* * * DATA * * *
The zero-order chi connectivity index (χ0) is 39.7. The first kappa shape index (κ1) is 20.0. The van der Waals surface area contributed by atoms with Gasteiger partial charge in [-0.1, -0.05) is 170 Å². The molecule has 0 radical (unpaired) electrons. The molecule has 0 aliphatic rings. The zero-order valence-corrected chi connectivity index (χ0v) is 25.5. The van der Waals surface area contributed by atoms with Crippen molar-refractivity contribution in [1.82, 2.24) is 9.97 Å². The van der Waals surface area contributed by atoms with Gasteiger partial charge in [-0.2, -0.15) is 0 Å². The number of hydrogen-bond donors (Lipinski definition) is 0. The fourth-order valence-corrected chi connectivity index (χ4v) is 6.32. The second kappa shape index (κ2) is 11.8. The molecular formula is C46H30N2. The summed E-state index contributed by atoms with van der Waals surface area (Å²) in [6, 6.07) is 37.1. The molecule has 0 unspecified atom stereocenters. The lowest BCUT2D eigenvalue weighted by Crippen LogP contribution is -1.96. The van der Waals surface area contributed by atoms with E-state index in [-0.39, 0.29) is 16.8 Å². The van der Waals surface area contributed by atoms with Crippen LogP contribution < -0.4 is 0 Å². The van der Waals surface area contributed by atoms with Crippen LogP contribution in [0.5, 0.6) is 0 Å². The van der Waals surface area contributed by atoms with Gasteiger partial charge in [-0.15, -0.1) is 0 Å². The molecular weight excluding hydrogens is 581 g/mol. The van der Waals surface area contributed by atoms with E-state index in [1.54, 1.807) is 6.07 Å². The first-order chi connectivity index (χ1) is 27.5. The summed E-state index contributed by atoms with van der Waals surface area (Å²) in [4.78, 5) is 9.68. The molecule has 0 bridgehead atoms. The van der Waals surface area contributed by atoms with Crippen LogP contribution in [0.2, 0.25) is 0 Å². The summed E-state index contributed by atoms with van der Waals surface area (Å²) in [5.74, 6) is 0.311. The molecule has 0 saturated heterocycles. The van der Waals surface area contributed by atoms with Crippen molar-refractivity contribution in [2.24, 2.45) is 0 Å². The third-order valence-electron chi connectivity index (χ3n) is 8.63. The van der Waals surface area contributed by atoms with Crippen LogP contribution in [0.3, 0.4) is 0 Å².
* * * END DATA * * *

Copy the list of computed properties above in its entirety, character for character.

The zero-order chi connectivity index (χ0) is 39.7. The first kappa shape index (κ1) is 20.0. The van der Waals surface area contributed by atoms with Gasteiger partial charge in [-0.1, -0.05) is 170 Å². The molecule has 0 radical (unpaired) electrons. The molecule has 0 aliphatic rings. The zero-order valence-corrected chi connectivity index (χ0v) is 25.5. The van der Waals surface area contributed by atoms with Crippen molar-refractivity contribution in [1.82, 2.24) is 9.97 Å². The van der Waals surface area contributed by atoms with Gasteiger partial charge in [-0.2, -0.15) is 0 Å². The number of hydrogen-bond donors (Lipinski definition) is 0. The fourth-order valence-corrected chi connectivity index (χ4v) is 6.32. The second kappa shape index (κ2) is 11.8. The molecular formula is C46H30N2. The summed E-state index contributed by atoms with van der Waals surface area (Å²) in [6, 6.07) is 37.1. The molecule has 0 unspecified atom stereocenters. The lowest BCUT2D eigenvalue weighted by Crippen LogP contribution is -1.96. The van der Waals surface area contributed by atoms with E-state index in [-0.39, 0.29) is 16.8 Å². The van der Waals surface area contributed by atoms with Crippen LogP contribution < -0.4 is 0 Å². The van der Waals surface area contributed by atoms with Crippen LogP contribution in [0.5, 0.6) is 0 Å². The van der Waals surface area contributed by atoms with Gasteiger partial charge in [-0.15, -0.1) is 0 Å². The molecular weight excluding hydrogens is 581 g/mol. The van der Waals surface area contributed by atoms with E-state index in [1.54, 1.807) is 6.07 Å². The first-order chi connectivity index (χ1) is 27.5. The summed E-state index contributed by atoms with van der Waals surface area (Å²) in [4.78, 5) is 9.68. The molecule has 0 bridgehead atoms. The van der Waals surface area contributed by atoms with Crippen LogP contribution in [0.2, 0.25) is 0 Å². The summed E-state index contributed by atoms with van der Waals surface area (Å²) in [5.74, 6) is 0.311. The molecule has 0 saturated heterocycles. The van der Waals surface area contributed by atoms with Crippen molar-refractivity contribution in [2.24, 2.45) is 0 Å². The third-order valence-electron chi connectivity index (χ3n) is 8.63. The van der Waals surface area contributed by atoms with Crippen LogP contribution in [0.3, 0.4) is 0 Å².